Tuesday, February 13, 2018

Christian, please fight for your faith (Part 1)

Christianity is warfare.

I have grown to appreciate that reality about following Jesus in an increasing way as the years have passed. My own need to win the battle in my mind and heart has sensitized me to this truth. So has my observation of others who seem to have failed to engage in the fight with the weapons Christians have been provided.

A few years ago I was able to visit with a friend whom I had heard no longer believed the faith he had long confessed. The two of us spoke while surrounded by many others, so the occasion did not provide me an opportunity to speak at length. After he explained his departure from following Christ, I said something like this: "I won't say a lot at this point, but I believe I should say this: 'We have to fight if we are going to continue to follow Jesus.'"

A phrase in the passage I preached on Sunday -- I Corinthians 15:1-11 -- points to this kind of combat. In the first two verses, the apostle Paul wrote, "Now I make known to you, brethren, the gospel which I preached to you, which also you received, in which also you stand, by which also you are saved, if you hold fast the word which I preached to you, unless you believed in vain."

Paul was saying the fact a Christian holds "fast the word" he preached -- the gospel, in other words -- is evidence that person's profession of faith was not false.

This is certainly not the only such warning in the New Testament. Paul wrote to the Colossian Christians, "He has now reconciled you in His fleshly body through death, in order to present you before Him holy and blameless and beyond reproach -- if indeed you continue in the faith firmly established and steadfast, and not moved away from the hope of the gospel that you have heard" (Col. 1:22-23a).

These texts testify to this reality: True faith results in continuing to believe the gospel, continuing to trust in Jesus, to the end. But that perseverance in the faith is not without opposition. We must recognize the conflict we entered when Christ purchased us for Himself. The war is real, and it has no conscientious objectors who will survive. We must fight.

(Part 2 will address how we are to wage this battle.)

-- Photo by Hermes Rivera on Unsplash

Tuesday, February 6, 2018

New desires for evangelicals in 2018

I started this post nearly a month ago and have finally decided to finish it. At the start of last year, I posted seven desires for evangelical Christians in 2017. Here is that list minus the comments made on each entry:

-- More evangelicals would realize Christ is their life and treasure Him supremely as a result.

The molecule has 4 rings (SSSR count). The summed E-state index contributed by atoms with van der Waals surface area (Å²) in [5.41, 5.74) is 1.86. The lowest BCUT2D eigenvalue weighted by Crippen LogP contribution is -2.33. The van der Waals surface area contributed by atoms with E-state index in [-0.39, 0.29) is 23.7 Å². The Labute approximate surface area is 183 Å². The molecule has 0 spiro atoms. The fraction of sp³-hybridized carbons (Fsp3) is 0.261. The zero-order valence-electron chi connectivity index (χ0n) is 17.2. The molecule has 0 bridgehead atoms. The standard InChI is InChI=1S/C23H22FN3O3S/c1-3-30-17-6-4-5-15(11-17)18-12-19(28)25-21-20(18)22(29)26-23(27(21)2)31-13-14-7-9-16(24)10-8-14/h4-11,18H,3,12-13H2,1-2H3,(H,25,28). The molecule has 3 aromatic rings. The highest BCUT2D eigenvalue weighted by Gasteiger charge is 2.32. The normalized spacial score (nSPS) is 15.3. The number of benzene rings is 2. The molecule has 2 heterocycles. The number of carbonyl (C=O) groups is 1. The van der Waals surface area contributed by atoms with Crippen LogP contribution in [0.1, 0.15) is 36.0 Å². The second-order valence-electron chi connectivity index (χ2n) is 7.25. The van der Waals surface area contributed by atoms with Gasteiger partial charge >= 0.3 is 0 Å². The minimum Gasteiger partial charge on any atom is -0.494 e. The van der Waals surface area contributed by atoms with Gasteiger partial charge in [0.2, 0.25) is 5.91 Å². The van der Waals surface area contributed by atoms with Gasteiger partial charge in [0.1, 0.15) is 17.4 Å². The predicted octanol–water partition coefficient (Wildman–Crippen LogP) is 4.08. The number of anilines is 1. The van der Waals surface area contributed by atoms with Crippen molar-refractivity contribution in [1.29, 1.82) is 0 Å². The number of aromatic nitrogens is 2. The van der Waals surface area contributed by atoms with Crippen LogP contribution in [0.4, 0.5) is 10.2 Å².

-- More evangelicals would recognize the significance of the church in their lives.

-- More evangelical churches would be intentional in corporate worship.

-- More evangelical churches would base their ministry on the gospel.

-- More evangelical churches would be committed to expositional preaching.

-- More evangelicals would value the sanctity and dignity of each human being.

-- More white evangelicals would grow in understanding the perspectives of their minority brothers and sisters.

Those remain desires of mine for us as evangelicals, but I have two more to add for 2018:

1. More evangelicals would actually be, and act like, evangelicals.

Increasingly the last couple of years, the label "evangelical" has been up for debate. Some contend it should be discarded because it has come to have a political, cultural or even racial meaning rather than a biblical or doctrinal meaning.

LifeWay Research provided some clarifying information in an early December report. Its survey found less than half of self-identified evangelicals -- 45 percent -- strongly agree with foundational evangelical beliefs as defined by LifeWay, such as salvation by faith in Christ alone and the Bible as a Christian's highest authority. Many Americans identify as evangelicals who are not evangelical in their doctrine. Support for a president or a public policy agenda does not make a person an evangelical.

Yet, division exists even among those who hold evangelical beliefs. Some evangelicals seem to make a position on a controversial issue like immigration the basis for a divisive spirit with brothers and sisters who disagree. Evangelicals remain sharply divided over President Trump, especially his rhetoric. This leads to my second desire:

2. More evangelicals would focus on being the church instead of saving America.

It is clear to me the biblical priority for a Christian is to live in community with other disciples in a way that glorifies God, exalts Jesus, and displays and proclaims the true gospel before a watching world. The church -- not our country -- is to be our priority. The United States is important, and we should be faithful citizens as Christ-followers and work for policies that honor God and provide for human flourishing. But America is not ultimate. God's kingdom is. Each of our churches is an embassy of that kingdom, an embassy that reflects what God and His love are like.

-- Photo by Grant Whitty on Unsplash